Organization of Lake Property Owners

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When contemplating establishing a lake organization there are many things to consider.  The idea for organizing is probably conceived by one or more lakeshore property owners to answer to desired objectives to be accomplished.  These objectives can be of almost any nature including combating the proliferation of Aquatic Invasive Species (AIS), improving water quality, water level management, boater safety, response to state and county regulations, education or even just improving social networking opportunities.  The objectives pursued by the initial collective group of individuals will determine the original personality of the organization.

The composition of lake organizations created for the benefit of lakeshore property owners is generally similar.  There is a high degree of commonality of basic attributes befitting organizations of individuals or members.  The organizations are therefore made up of and exists to facilitate the members in their stewardship of the lake and enhancing the lake experience.

Organizational Corner Posts

There are four corner posts supporting successful lake organizations.

Organizational Structure
Any successful organization requires an organizational structure describing delegation of responsibilities and authorities.  This is expressed in the Bylaws.

Democratic Process
The maintenance and management of the organization is facilitated by a process based on a majority or consensus of Members on election of managers or on votes on issues.  The process extends to decisions by the Board of Directors or Committees as delegated to from the Members.

Members are entitled to open disclosure on any and all records and activities of the organization including minutes of meetings and all financial matters.

Fiduciary Responsibility
The association has an obligation to act in the best interest of its Members especially in all financial matters.

Table of Organization

For lake organizations the Members possess the highest level of authority for establishing the framework of the organization and for the staffing of individuals to manage the affairs of the organization.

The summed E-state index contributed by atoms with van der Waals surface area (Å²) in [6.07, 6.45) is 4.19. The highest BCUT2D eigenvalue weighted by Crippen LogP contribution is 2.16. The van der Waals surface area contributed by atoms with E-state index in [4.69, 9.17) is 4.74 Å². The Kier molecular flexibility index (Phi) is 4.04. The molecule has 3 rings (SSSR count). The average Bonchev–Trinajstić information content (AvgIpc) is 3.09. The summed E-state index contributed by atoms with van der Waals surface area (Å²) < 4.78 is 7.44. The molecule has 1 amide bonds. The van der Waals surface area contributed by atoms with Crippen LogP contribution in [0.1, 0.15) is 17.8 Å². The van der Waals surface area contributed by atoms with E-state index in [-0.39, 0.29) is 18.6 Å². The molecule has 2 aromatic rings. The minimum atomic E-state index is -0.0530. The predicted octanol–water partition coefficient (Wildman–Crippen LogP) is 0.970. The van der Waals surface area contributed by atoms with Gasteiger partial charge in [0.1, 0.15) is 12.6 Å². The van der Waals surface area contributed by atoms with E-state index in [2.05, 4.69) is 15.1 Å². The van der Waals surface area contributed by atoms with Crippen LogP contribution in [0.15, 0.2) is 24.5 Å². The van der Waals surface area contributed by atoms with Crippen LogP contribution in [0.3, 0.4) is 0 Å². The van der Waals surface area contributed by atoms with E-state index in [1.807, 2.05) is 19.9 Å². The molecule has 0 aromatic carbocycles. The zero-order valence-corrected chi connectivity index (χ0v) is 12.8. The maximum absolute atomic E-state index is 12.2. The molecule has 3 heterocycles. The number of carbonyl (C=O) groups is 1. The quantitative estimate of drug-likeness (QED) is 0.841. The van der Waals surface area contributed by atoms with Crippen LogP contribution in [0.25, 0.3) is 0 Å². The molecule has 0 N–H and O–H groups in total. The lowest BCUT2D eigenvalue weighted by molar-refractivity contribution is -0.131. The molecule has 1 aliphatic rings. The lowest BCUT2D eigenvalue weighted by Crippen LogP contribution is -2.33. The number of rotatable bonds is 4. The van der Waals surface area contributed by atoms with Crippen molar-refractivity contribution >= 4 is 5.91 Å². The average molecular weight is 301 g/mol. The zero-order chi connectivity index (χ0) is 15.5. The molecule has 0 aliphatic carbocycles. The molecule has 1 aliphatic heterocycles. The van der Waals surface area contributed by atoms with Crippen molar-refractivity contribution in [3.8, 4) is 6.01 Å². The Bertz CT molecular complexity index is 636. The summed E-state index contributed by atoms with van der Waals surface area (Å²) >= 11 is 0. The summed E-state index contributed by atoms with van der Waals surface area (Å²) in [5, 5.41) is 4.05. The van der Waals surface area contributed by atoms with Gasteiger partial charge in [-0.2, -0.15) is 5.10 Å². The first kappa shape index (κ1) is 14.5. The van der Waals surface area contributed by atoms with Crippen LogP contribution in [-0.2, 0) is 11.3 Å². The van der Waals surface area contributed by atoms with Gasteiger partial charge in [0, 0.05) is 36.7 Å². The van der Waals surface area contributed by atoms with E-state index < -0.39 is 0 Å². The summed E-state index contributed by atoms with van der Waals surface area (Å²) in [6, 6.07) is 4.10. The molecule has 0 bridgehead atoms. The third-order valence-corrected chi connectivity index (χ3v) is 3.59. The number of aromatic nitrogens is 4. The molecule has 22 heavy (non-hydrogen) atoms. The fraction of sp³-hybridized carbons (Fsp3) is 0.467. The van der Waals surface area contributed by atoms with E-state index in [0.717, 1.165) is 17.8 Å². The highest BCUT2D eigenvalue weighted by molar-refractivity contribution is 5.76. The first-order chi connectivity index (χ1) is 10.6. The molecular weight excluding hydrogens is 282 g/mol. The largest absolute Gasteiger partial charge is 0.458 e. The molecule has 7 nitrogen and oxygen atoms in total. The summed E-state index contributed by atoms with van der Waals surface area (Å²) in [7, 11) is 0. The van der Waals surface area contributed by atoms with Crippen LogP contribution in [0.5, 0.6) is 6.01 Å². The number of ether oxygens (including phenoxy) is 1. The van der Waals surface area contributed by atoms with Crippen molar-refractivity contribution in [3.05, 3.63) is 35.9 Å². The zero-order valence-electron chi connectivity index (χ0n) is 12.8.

The Members collectively approve the organizational structure, including the nature and flow of responsibilities and authorities, in the Bylaws.  They provide for meetings, elections, Officers, financial controls and administrative procedures.  They also lay out the form and function of delegation of responsibilities and authorities to a Board of Directors, Officers and Committees. 

Board of Directors
The Board of Directors are provided for in the Bylaws.  The makeup, powers and limitations of the Board are laid out in the Bylaws.  The Board of Directors are elected by the Members.

Executive Committee
The Executive Committee is optional as may be described and included in the Bylaws.  Its purpose is to provide a decision-making subgroup of the Board of Directors to facilitate required decisions when the full Board is not available, such as during an off-season. Decisions by the Executive Committee may be subject to ratification by the full Board at a subsequent regular Board Meeting. Minutes of Executive Committee Meetings are approved and recorded with Board Minutes of regular meetings.

If so provided for in the Bylaws the Officers (President, Vice President, Secretary, Treasurer) are elected from the Board to possess designated executive powers and to represent the organization for documentation and financial purposes.

Various Committees that may be sanctioned by the Members or the Board of Directors may be created and managed by the Board of Directors

Table of Organization – Variation

A variation on the traditional Table of Organization is the inclusion of a Board of Directors Handbook.

A recent study of many sets of Bylaws of large, medium and small sized lake organizations showed that Bylaws were often burdened with complicated, inflexible provisions that made them unusable and untenable as credible, functional management documents.  As the dynamics of organizations change and mature it is often impractical to expect Bylaws alone include all of the necessary detail to keep in step with evolution of the organization.  Appropriate provisions included in traditional Bylaws can be practically delegated to the Board of Directors for the Board to manage.  This eliminates the requirement to amend the Bylaws to accommodate new developing issues each time they arise. Amendments to the Bylaws or any section of the Bylaws requires approval by vote of the Members.  Bylaw provisions often viewed appropriate to be delegated to the Board include matters such as electronic voting, proxies, powers of attorney, financial audit requirements, disbursement authorizations, etc.  They can also include duties and responsibilities of Officers and Board Members.  When provisions are hard-coded in traditional Bylaws, that are not consistent with actual practice, they are often ignored diminishing the credibility of the Bylaws. 

Board of Directors Handbook
The Board of Directors Handbook is a supplemental document that includes examples of generally accepted policies, procedures and forms that can be appropriately referenced and modified by the Board to accommodate establishing Bylaw-type provisions. The Members provide for delegation of this authority by referencing the Handbook in the Bylaws. The Handbook provides for the Members to impose their desired level of control over Bylaw provisions while allowing the Board to have a readily available resource of including appropriate policies and practices for efficient management of the organization.

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